The current plurality voting system in Canada is regularly attacked for unfairly representing the popular vote and giving some parties a disproportionate amount of legislative power while leaving others with none. Opponents contend that other electoral systems would be far superior and provide a better democracy. Proportional representation (PR) is usually cited as the best alternative; the debate of proportional representation versus plurality often hinges on the balance between fairness and efficiency. Without attempting the political calculus to determine the rate at which fairness should be sacrificed for efficiency, this paper will address the very claim that PR is more fair than the plurality system. The proponents contend that PR is a more accurate representation of the electorate's vote, that no votes are wasted, and that the will of the people translates into government better than the plurality system; however, the experience of New Zealand challenges that assertion. This paper will establish that the current plurality system produces a government that is more effective, better represents the people, and is more transparent than the proposed alternatives, namely proportional representation.
The founding principles of democracy are the will of the people and the rule of law. The former meaning that the citizens' beliefs, desires, etc. are translated into the government. The latter meaning that all individuals have equality under the law and that each individual has equal influence; this is frequently interpreted into the idea of one person, one vote (Garner, 2009). A third principle may be added to first two meta-principles as an offshoot, that the government must be transparent in its functions to achieve true democracy. If these are the principles of democracy, then the ideal voting system must support the principles.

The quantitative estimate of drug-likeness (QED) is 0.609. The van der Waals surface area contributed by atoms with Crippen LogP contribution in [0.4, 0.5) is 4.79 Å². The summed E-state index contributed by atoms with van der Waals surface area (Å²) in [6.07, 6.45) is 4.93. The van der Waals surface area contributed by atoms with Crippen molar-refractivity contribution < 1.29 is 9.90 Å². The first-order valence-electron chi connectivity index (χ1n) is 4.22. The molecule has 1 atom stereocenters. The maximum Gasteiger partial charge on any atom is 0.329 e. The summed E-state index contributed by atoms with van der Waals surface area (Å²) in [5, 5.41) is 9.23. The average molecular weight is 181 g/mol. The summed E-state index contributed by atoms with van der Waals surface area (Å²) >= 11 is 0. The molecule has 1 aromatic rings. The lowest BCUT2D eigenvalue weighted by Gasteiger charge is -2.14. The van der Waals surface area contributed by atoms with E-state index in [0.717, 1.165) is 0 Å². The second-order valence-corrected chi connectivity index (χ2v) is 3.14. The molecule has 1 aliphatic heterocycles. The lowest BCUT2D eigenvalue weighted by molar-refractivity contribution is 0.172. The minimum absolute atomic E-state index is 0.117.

Canada, and the majority of former British colonies, use the plurality voting system (Blais and Massicotte, 1997). The plurality, or first-past-the-post, voting system is a system where the candidate with the most votes, though not necessarily a majority of votes, wins a constituency. This process is repeated in 308 constituencies across Canada with the party winning the most ridings becoming the government. This system has substantial benefits: notably that it is clear, easy, and efficient. The system is well understood and produces a very clear government after the election. Most importantly, it produces a government that has a strong mandate to govern and one that usually hold the majority of seats. A majority government can execute its policy without concern that other parties can stop it by collectively voting against the legislation in the House of Commons. This allows the government to take action and implement its election promises with the knowledge that it will have several years of rule before having to answer to the electorate for its actions.
Opponents challenge the system noting that it results in a...